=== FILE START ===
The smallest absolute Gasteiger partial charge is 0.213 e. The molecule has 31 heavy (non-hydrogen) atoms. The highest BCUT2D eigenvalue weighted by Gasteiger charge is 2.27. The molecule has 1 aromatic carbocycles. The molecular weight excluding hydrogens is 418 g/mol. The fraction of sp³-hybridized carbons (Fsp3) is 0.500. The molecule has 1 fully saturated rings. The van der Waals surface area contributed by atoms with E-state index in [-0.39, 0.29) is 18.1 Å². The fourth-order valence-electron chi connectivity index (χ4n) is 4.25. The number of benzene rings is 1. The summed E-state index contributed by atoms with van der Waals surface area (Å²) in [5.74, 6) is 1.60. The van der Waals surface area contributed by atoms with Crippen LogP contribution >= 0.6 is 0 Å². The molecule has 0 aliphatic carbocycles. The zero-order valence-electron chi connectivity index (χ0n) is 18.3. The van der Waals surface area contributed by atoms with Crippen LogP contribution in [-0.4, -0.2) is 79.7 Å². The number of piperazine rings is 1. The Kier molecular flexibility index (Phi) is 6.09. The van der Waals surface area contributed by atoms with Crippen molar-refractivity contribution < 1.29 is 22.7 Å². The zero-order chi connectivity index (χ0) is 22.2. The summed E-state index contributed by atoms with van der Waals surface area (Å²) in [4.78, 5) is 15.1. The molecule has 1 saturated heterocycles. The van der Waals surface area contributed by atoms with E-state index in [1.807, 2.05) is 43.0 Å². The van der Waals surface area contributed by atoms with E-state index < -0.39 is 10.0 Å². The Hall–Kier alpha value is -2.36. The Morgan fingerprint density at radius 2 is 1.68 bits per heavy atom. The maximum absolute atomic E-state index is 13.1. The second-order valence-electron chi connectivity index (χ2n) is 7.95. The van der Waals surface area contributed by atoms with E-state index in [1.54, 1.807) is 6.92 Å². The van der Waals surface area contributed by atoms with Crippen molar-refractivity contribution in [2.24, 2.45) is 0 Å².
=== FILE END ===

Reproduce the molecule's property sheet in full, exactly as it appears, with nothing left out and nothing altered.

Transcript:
The smallest absolute Gasteiger partial charge is 0.213 e. The molecule has 31 heavy (non-hydrogen) atoms. The highest BCUT2D eigenvalue weighted by Gasteiger charge is 2.27. The molecule has 1 aromatic carbocycles. The molecular weight excluding hydrogens is 418 g/mol. The fraction of sp³-hybridized carbons (Fsp3) is 0.500. The molecule has 1 fully saturated rings. The van der Waals surface area contributed by atoms with E-state index in [-0.39, 0.29) is 18.1 Å². The fourth-order valence-electron chi connectivity index (χ4n) is 4.25. The number of benzene rings is 1. The summed E-state index contributed by atoms with van der Waals surface area (Å²) in [5.74, 6) is 1.60. The van der Waals surface area contributed by atoms with Crippen LogP contribution >= 0.6 is 0 Å². The molecule has 0 aliphatic carbocycles. The zero-order valence-electron chi connectivity index (χ0n) is 18.3. The van der Waals surface area contributed by atoms with Crippen LogP contribution in [-0.4, -0.2) is 79.7 Å². The number of piperazine rings is 1. The Kier molecular flexibility index (Phi) is 6.09. The van der Waals surface area contributed by atoms with Crippen molar-refractivity contribution < 1.29 is 22.7 Å². The zero-order chi connectivity index (χ0) is 22.2. The summed E-state index contributed by atoms with van der Waals surface area (Å²) in [4.78, 5) is 15.1. The molecule has 1 saturated heterocycles. The van der Waals surface area contributed by atoms with E-state index in [1.807, 2.05) is 43.0 Å². The van der Waals surface area contributed by atoms with E-state index < -0.39 is 10.0 Å². The Hall–Kier alpha value is -2.36. The Morgan fingerprint density at radius 2 is 1.68 bits per heavy atom. The maximum absolute atomic E-state index is 13.1. The second-order valence-electron chi connectivity index (χ2n) is 7.95. The van der Waals surface area contributed by atoms with E-state index in [1.54, 1.807) is 6.92 Å². The van der Waals surface area contributed by atoms with Crippen molar-refractivity contribution in [2.24, 2.45) is 0 Å².